The Daily Gazette
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Big impact

Union worth $274M to region

Universities group computes economic impact

The Nott Memorial at Union College.
Photographer: Marc Schultz
The Nott Memorial at Union College.
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— Union College has about a quarter-billion-dollar economic impact on the Capital Region, according to a report by the Commission on Independent Colleges and Universities.

The college employs 870 people and its payroll is $48 million, which makes it among the region’s largest employers and it is also a major purchaser of goods and services and construction and service contracts.

The economic analysis was done by the Center for Governmental Research at the request of CICU, which is an advocacy group for more than 100 independent colleges and universities in New York state.

It found that direct spending by Union in 2011 was $114.3 million; construction spending was $9.5 million; labor compensation was $106.5 million; and there was $19.6 million in spending by the 2,200 students and visitors to the college. Adding in tax revenue and factoring in spin-off economic benefits, the report concluded that the college had a $274 million effect on the economy.

Union’s economic impact of $274 million is part of the $63.2 billion the 100-plus independent colleges and universities in New York state contributed to the state’s economy in 2011, according to CGR’s analysis.

In the Capital Region, that impact was $3.7 billion, which includes $2.9 billion in direct spending by colleges and universities; $300.5 million in student and visitor spending; and $516.2 million in impact from academic medical centers. Colleges and universities in the Capital Region employ about 23,000 people.

Spokesman Phil Wajda said college officials were not surprised by the findings and noted that the Capital District Regional Planning Commission did an economic impact study five years ago and came up with similar figures.

“I think it just reaffirms the commitment the college has — not only to the city but the region as a whole. We take that tradition very seriously,” he said.

As a nonprofit, the college pays no property taxes, which has been a source of contention with the city. However, college officials point out that they have partnered with the city on a number of initiatives such as renovating a baseball field in Central Park, installing public surveillance cameras to help deter crime in the surrounding neighborhood and making improvements to crosswalks and sidewalks on the perimeter of the campus.

In addition, nearly 1,200 students spend more than 12,000 hours on community service projects each year, according to a college press release. This includes reading to children at the Kenney Community Center tutored and read to local children, serving as a Big Brother or Big Sister and participating in the state Volunteer Income Tax Assistant Program (VITA), which has obtained more than $2 million in tax refunds for local residents since its launch in 2005.

“As one of the nation’s leading liberal arts colleges, we are proud to call the city of Schenectady and the greater Capital Region home,” said college President Stephen C. Ainlay in a statement. “For more than 200 years, Union has tried to be mindful of its responsibility as a good neighbor and we are always looking at practical and innovative ways to enhance the economic, social and cultural environment of our local community.”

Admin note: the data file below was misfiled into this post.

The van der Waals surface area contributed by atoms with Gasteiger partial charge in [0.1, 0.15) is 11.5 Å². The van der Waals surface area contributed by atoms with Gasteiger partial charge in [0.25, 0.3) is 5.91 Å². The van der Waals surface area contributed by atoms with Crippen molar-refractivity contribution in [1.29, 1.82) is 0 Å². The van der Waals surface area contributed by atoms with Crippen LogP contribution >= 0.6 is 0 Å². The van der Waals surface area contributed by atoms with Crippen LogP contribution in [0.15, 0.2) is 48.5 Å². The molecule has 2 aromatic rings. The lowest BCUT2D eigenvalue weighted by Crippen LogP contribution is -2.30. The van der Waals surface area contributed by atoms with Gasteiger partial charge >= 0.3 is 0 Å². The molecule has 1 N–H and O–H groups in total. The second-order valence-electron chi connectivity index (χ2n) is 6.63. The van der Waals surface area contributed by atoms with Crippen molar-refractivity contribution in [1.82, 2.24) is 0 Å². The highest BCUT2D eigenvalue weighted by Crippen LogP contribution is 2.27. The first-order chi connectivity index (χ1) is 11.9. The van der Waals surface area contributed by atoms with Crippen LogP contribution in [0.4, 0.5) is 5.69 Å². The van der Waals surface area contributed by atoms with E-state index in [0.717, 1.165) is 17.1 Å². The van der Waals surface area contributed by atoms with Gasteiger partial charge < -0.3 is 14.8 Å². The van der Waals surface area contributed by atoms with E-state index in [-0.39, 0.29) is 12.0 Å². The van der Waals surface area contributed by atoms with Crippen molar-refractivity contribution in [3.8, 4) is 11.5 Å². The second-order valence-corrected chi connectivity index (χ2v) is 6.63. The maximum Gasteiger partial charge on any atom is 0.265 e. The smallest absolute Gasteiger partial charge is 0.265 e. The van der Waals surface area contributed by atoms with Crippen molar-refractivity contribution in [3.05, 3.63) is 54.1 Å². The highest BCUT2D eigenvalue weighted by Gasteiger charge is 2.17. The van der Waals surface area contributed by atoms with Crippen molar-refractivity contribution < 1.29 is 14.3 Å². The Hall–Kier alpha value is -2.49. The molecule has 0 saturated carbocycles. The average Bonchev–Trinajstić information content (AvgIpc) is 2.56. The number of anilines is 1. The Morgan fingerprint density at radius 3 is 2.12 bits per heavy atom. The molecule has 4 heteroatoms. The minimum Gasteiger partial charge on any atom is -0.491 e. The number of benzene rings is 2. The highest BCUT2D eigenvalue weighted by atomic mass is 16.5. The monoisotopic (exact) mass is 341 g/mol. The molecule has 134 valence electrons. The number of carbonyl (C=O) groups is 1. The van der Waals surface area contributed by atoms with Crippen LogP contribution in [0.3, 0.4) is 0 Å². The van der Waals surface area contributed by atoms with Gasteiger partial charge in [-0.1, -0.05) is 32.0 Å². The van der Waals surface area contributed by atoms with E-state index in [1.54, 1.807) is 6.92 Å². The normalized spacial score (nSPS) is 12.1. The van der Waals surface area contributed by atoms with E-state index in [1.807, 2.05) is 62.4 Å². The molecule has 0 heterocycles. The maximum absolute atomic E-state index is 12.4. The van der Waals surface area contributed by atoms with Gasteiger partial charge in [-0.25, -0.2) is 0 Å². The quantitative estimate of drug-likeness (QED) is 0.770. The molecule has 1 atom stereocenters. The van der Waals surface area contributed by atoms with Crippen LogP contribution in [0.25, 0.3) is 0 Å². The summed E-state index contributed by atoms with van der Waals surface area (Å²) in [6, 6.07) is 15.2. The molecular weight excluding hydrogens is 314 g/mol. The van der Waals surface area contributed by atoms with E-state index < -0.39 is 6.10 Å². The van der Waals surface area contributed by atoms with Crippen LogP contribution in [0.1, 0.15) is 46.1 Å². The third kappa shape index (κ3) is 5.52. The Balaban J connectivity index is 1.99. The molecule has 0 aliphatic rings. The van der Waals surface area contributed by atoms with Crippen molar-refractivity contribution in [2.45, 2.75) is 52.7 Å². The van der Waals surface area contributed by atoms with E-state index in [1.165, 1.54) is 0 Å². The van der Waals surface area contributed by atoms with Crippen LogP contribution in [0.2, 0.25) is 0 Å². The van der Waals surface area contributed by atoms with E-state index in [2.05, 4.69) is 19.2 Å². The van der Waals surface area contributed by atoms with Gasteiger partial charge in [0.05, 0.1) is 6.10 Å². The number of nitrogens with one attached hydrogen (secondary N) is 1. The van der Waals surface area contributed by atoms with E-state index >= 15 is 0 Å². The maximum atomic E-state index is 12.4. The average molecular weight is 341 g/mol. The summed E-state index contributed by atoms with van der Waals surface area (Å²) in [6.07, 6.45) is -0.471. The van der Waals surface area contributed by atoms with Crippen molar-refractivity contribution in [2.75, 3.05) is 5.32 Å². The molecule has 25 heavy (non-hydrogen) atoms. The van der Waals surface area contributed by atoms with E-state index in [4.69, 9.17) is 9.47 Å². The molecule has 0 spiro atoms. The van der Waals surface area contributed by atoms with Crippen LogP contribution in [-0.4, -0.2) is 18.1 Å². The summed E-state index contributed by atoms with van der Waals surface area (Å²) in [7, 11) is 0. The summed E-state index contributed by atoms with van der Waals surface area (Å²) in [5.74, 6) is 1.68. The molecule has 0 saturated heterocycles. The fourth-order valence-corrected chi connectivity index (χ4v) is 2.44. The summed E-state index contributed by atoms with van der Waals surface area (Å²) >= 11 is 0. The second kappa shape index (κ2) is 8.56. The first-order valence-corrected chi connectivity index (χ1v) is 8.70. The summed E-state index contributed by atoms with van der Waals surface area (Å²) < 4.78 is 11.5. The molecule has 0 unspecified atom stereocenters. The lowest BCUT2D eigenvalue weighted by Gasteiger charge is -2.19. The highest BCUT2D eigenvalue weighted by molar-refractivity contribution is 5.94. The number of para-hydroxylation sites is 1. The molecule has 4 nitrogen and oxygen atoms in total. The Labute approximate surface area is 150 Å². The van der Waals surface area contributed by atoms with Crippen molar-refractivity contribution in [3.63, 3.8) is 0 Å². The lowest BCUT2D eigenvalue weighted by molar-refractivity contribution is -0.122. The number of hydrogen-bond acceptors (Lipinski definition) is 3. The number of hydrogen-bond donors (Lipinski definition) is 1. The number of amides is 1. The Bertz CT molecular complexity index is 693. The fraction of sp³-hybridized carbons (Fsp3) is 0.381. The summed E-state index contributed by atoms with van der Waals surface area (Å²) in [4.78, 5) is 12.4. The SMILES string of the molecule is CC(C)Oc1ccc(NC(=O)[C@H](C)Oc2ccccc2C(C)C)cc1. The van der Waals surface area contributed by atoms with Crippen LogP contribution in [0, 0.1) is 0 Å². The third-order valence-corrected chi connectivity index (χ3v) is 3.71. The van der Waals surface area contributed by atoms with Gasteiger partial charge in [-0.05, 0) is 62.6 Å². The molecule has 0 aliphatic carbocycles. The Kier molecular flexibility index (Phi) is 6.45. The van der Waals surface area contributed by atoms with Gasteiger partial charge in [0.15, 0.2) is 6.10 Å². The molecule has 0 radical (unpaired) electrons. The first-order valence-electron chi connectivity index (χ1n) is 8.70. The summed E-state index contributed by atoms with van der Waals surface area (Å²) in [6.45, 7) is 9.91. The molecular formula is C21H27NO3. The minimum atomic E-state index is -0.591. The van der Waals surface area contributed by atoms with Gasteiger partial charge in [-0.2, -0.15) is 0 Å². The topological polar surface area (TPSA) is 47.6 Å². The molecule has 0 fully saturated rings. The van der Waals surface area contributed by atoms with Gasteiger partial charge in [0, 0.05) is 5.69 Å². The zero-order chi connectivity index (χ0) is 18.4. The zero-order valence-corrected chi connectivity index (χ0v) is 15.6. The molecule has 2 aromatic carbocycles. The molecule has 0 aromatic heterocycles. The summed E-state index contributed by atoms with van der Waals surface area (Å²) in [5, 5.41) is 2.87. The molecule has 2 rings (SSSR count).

November 26, 2012
12:23 a.m.

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And this didn't warrant Schenectady receiving it's fair share of the County Sales Tax?....Hmmmmmm...The Capo and his gang of abusive robots needs to go....From mouth piece Gary Hughes, Mayor Mc Carthy, Perazzo, King, Brucker, Porterfield, and Erickson..we are in financial dire straights because of this Party Political stranglehold over the city taxpayers....Next time they say this is the best deal....remember this story...the City of Schenectady is getting shafted!

November 26, 2012
6:54 a.m.

[ Flag Post ]

SchenectadyScott. Hang up your hate mongering propaganda. You support your father, Vince Riggi. We get that. How about you focus your attention on solutions rather than singing the same old song. Encourage smart people to run for council. Offer YOUR solutions (other than "get rid of them" or "stop spending money"). Do something please. Your comments are just old.

November 26, 2012
8:45 a.m.

[ Flag Post ]

It would be interesting to see a breakdown of how many Union College employees actually live within the City- and how much of their "construction" contracts etc actually go to Schenectady businesses and contractors. Other than the 1/2 mile radius immediately around the College- the rest of Schenectady is completely neglected. The profits of Union College are only stimulating the pockets of the CEO's/Administrators. The college keeps taking property off the tax rolls and the City Council and Mayor allow it. The College does not even allow students to live off campus their first 2 years which takes money away from local residents to potentially earn money being student landlords.

November 26, 2012
9:34 a.m.

[ Flag Post ]

You have a choice - complain about not getting taxes from the College or appreciate the fact that it is probably not going to happen and look for alternative ways for them to help the City. For example, look for innovative ways to utilize Union's most valuable resources - the students and faculty.

And, although it would be great to receive those taxes - the area down by Barrett, Park Avenue was a deteriorating neighborhood. While the College buildings and individuals do benefit from city services - absent UC buying up those renovating that area - it would have continued to deteriorate, and ultimately would have demanded a significant larger amount of City services.